Rich Coombes says Batlow Fruit Cooperative commenced hop growing a couple of years back. As the first hop grower in the state, the cooperative received a NSW government grant and sent orchard manager Andrew Desprez on a study tour of US and New Zealand hop-growing regions.

Coombes says the cooperative harvested its second crop this year and, “Capital takes all of the US Cascade and Chinook varieties”.

Like other brewers, says Coombes, Capital uses pelletised hops. But it also has access to Batlow’s fresh hop flowers at harvest (used this year in Capital Evil Eye Red IPA) and a year-round supply of dried hop flowers, preserved in a cold store at two-degrees Celsius.

Unlike brewpubs BentSpoke or the Wig and Pen, which sell most of their beer on site, Capital Brewing Co intends to be a producer and distributor of beer with a distinct Canberra identity.

Tom Hertel says, “The name is a reference to the area. We [Hertel and business partner Laurence Kain] grew up here and we love Canberra. It’s a great place to live”.

While the three Capital beers being released on 21 April were brewed in Sydney, Hertel and his partners expect to commission their own US-manufactured brewery at Dairy Road, Fyshwick around September or October this year.

Hertel says, “We’re gypsy brewing at a couple of sites in Sydney. This isn’t the same as contract brewing, where someone else brews from your recipe. We rent tanks and have total control”.

Inspired by the San Diego craft beer scene, Hertel and partners brought California brewer Wade Hurley to Australia. Hurley produced the “gypsy” brews in Sydney and will head the Canberra brewing team.

The beers being released tomorrow show a distinct California influence. This reflects the personal tastes of the partners as well as California’s ownership of the strong, hoppy beer styles now being brewed globally.

Hertel describes Capital Brewing Co Trail Pale Ale as an American pale ale style, rich in malt and hops. Evil Eye Red IPA ratchets up the malt and hops even more. And Coast Ale, he says, provides lighter, easier drinking, “Like a California common. It’s a beer you’d take down the coast”.

Initially, Capital plans to sell kegged beer into the Canberra market, beginning with the launch tomorrow. However, production and distribution will expand when the Fyshwick facility opens.

“It’s a 1000-square-metre warehouse”, says Hertel. “We’ll have a large brewery, canning and bottling machines and a touch-and-feel tasting bar where people can watch the whole process”.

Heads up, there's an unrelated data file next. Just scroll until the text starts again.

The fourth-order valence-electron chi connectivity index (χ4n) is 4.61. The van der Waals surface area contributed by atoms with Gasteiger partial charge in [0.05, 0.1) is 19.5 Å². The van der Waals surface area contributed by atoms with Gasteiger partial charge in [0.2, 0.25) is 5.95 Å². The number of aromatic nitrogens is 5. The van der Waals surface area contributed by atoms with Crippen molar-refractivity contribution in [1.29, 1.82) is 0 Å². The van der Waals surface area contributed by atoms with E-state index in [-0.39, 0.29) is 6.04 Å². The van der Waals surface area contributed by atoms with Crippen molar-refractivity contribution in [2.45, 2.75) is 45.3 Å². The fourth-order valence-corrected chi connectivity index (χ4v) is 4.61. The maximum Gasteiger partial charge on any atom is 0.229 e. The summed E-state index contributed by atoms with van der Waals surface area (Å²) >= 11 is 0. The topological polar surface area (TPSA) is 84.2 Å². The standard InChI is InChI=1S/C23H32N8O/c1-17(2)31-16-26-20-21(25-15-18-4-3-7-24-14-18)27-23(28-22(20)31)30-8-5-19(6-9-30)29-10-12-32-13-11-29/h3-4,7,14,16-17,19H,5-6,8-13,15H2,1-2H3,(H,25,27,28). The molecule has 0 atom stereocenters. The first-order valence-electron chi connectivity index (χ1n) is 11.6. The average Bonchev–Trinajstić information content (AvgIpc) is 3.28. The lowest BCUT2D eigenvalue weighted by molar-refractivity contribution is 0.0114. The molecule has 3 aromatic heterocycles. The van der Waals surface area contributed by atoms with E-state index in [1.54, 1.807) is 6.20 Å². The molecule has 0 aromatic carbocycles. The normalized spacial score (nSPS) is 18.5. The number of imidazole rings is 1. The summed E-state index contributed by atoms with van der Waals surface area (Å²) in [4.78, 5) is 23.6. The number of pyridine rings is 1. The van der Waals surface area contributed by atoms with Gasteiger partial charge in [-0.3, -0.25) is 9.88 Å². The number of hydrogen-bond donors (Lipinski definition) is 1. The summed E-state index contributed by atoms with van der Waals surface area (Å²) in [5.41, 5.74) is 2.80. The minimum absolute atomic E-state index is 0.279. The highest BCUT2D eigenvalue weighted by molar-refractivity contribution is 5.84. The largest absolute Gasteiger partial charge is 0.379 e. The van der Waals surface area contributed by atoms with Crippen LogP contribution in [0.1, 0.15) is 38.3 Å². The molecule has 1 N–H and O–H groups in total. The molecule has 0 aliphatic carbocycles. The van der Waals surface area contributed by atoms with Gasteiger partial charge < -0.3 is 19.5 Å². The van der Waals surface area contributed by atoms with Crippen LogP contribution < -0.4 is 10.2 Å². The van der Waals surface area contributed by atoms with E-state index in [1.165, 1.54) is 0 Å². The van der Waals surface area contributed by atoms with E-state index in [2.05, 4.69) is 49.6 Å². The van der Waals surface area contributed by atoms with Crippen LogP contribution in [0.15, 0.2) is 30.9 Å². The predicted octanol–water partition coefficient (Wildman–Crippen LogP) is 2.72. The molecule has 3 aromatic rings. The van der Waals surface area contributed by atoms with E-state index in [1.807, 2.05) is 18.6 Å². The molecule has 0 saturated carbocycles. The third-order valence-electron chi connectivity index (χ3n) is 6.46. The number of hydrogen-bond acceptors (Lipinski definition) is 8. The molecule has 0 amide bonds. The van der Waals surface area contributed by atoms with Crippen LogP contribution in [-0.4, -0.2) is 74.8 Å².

Running the brewery with brewer Wade Hurley will be two more Capital partners, Ian Stott and Nick Hislop, with backgrounds in brewery and cider-making logistics and sustainability.

Hertel and Kain recently sold their Honky Tonks bar. However, they retain Hippo and Co and will offer Capital Brewing Co Trail Pale Ale, Evil Eye Red IPA and Coast Ale on tap there from tomorrow. They expect other outlets to offer the beers, but details are not available at the time of writing. Hertel says they will list stockists on their website (capitalbrewing.co).

Copyright © Chris Shanahan 2016
First published 13 April 2016 in goodfood.com.au

Canberra’s currant affair goes sweet and sour

Pact and Pen's new brew
Pact and Pen’s new brew
Hello. I’m Tracy Grimshaw. This is a currant affair

A new sour beer made by two Canberra brewers goes under the Pact and Pen label as “Hello, I’m Tracy Grimshaw. This is a currant affair”.

Pact Brewing Company’s Kevin Hingston and the Wig and Pen’s Frazer Brown created the sour, redcurrant-flavoured brew for Melbourne pub, The Ale House Project.

The beer is being served during the Ale House’s “This is red” event between 11 and 24 April.

Hingston says with the Melbourne launch now done, Tracy will go on tap at the Wig and Pen, ANU, and the Durham Arms, Kingston.

The beer, styled on Germany’s Berliner Weisse, derives its sourness from the residues of micro-flora, including lactobacillus, living on the surface of cracked grain. The grain, which also nourished the fast-breeding microbes, was added to a mash of wheat and pilsner malts – all seeped at a Jacuzzi-like 40 degrees before being fermented.

Hingston says the beer, while about double the strength of traditional Berliner Weisse, retains the style’s delicate sourness, offset by the sweet redcurrant.

Beer reviews

Thornbridge Kipling South Pacific Ale (UK) 500ml $9.45
Like coals to Newcastle, the UK’s Thornbridge brewery uses hops from Nelson, NZ. The hops give a distinctive fruity aroma to a beautifully harmonious, golden-coloured ale. The lively palate really sings with smooth, sweet malt, offset by flavoursome and lingeringly bitter, refreshing hops. This is a wonderful, balanced example of a beer revealing the full gamet of a unique hop variety’s aroma, flavour and bitterness.

Schlenkerla Oak Smoke Doppelbock (Germany) 500ml $7.98
Schlenkerla brewery of Bamberg, Germany, specialises in Rauchbier – an ale made from malt kilned with beech smoke. The brewery’s extra-strong (eight per cent alcohol) oak-smoked variant provides a slightly more subtle smokey experience. Charcuterie-like aromas and flavours permeate the opulent, malty, bitter palate.

Copyright © Chris Shanahan 2016
First published 12 and 13 April in goodfood.com.au and the Canberra Times